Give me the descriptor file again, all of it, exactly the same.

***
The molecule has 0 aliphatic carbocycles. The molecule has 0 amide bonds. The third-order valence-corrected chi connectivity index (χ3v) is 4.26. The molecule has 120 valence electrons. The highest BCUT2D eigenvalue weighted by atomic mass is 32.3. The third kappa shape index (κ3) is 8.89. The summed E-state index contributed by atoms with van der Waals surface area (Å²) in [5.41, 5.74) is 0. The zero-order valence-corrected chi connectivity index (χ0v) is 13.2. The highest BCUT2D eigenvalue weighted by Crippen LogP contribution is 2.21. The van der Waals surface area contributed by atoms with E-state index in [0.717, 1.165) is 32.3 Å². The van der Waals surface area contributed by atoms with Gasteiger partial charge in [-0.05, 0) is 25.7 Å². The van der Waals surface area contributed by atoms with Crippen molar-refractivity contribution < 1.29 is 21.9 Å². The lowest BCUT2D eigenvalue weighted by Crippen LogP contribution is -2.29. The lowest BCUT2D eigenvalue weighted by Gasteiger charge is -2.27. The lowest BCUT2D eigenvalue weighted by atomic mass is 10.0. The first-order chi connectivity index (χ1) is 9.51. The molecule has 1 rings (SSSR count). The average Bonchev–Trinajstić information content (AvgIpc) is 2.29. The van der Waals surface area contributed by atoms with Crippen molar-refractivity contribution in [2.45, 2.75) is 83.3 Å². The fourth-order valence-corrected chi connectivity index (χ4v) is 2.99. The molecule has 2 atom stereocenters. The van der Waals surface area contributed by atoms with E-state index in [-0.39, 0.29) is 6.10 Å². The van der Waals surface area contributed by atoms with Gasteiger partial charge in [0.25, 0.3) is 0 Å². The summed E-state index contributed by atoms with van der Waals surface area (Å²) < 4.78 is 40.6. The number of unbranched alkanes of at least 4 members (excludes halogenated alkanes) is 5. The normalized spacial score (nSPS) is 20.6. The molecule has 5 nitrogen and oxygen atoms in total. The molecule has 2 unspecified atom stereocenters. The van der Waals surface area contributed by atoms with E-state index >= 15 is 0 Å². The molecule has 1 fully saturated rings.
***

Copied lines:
The molecule has 0 aliphatic carbocycles. The molecule has 0 amide bonds. The third-order valence-corrected chi connectivity index (χ3v) is 4.26. The molecule has 120 valence electrons. The highest BCUT2D eigenvalue weighted by atomic mass is 32.3. The third kappa shape index (κ3) is 8.89. The summed E-state index contributed by atoms with van der Waals surface area (Å²) in [5.41, 5.74) is 0. The zero-order valence-corrected chi connectivity index (χ0v) is 13.2. The highest BCUT2D eigenvalue weighted by Crippen LogP contribution is 2.21. The van der Waals surface area contributed by atoms with E-state index in [0.717, 1.165) is 32.3 Å². The van der Waals surface area contributed by atoms with Gasteiger partial charge in [-0.05, 0) is 25.7 Å². The van der Waals surface area contributed by atoms with Crippen molar-refractivity contribution < 1.29 is 21.9 Å². The lowest BCUT2D eigenvalue weighted by Crippen LogP contribution is -2.29. The lowest BCUT2D eigenvalue weighted by Gasteiger charge is -2.27. The lowest BCUT2D eigenvalue weighted by atomic mass is 10.0. The first-order chi connectivity index (χ1) is 9.51. The molecule has 1 rings (SSSR count). The average Bonchev–Trinajstić information content (AvgIpc) is 2.29. The van der Waals surface area contributed by atoms with Crippen molar-refractivity contribution in [2.45, 2.75) is 83.3 Å². The fourth-order valence-corrected chi connectivity index (χ4v) is 2.99. The molecule has 2 atom stereocenters. The van der Waals surface area contributed by atoms with E-state index in [-0.39, 0.29) is 6.10 Å². The van der Waals surface area contributed by atoms with Gasteiger partial charge in [0.25, 0.3) is 0 Å². The summed E-state index contributed by atoms with van der Waals surface area (Å²) < 4.78 is 40.6. The number of unbranched alkanes of at least 4 members (excludes halogenated alkanes) is 5. The normalized spacial score (nSPS) is 20.6. The molecule has 5 nitrogen and oxygen atoms in total. The molecule has 2 unspecified atom stereocenters. The van der Waals surface area contributed by atoms with E-state index >= 15 is 0 Å². The molecule has 1 fully saturated rings.